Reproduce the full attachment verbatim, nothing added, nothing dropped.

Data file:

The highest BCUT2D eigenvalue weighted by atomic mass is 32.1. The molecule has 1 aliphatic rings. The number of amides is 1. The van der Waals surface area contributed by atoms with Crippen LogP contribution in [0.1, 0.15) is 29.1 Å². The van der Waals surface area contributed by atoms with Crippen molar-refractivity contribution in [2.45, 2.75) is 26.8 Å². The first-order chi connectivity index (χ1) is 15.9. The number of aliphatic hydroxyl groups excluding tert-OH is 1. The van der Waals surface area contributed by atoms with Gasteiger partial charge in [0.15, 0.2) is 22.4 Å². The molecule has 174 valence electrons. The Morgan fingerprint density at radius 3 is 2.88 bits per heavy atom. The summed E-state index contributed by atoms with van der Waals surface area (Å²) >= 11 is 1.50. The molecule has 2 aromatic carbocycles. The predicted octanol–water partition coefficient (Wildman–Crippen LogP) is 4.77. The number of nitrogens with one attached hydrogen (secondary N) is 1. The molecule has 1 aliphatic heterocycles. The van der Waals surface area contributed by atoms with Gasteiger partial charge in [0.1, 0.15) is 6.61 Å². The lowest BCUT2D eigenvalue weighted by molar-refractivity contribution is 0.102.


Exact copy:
The highest BCUT2D eigenvalue weighted by atomic mass is 32.1. The molecule has 1 aliphatic rings. The number of amides is 1. The van der Waals surface area contributed by atoms with Crippen LogP contribution in [0.1, 0.15) is 29.1 Å². The van der Waals surface area contributed by atoms with Crippen molar-refractivity contribution in [2.45, 2.75) is 26.8 Å². The first-order chi connectivity index (χ1) is 15.9. The number of aliphatic hydroxyl groups excluding tert-OH is 1. The van der Waals surface area contributed by atoms with Gasteiger partial charge in [0.15, 0.2) is 22.4 Å². The molecule has 174 valence electrons. The Morgan fingerprint density at radius 3 is 2.88 bits per heavy atom. The summed E-state index contributed by atoms with van der Waals surface area (Å²) >= 11 is 1.50. The molecule has 2 aromatic carbocycles. The predicted octanol–water partition coefficient (Wildman–Crippen LogP) is 4.77. The number of nitrogens with one attached hydrogen (secondary N) is 1. The molecule has 1 aliphatic heterocycles. The van der Waals surface area contributed by atoms with Gasteiger partial charge in [0.1, 0.15) is 6.61 Å². The lowest BCUT2D eigenvalue weighted by molar-refractivity contribution is 0.102.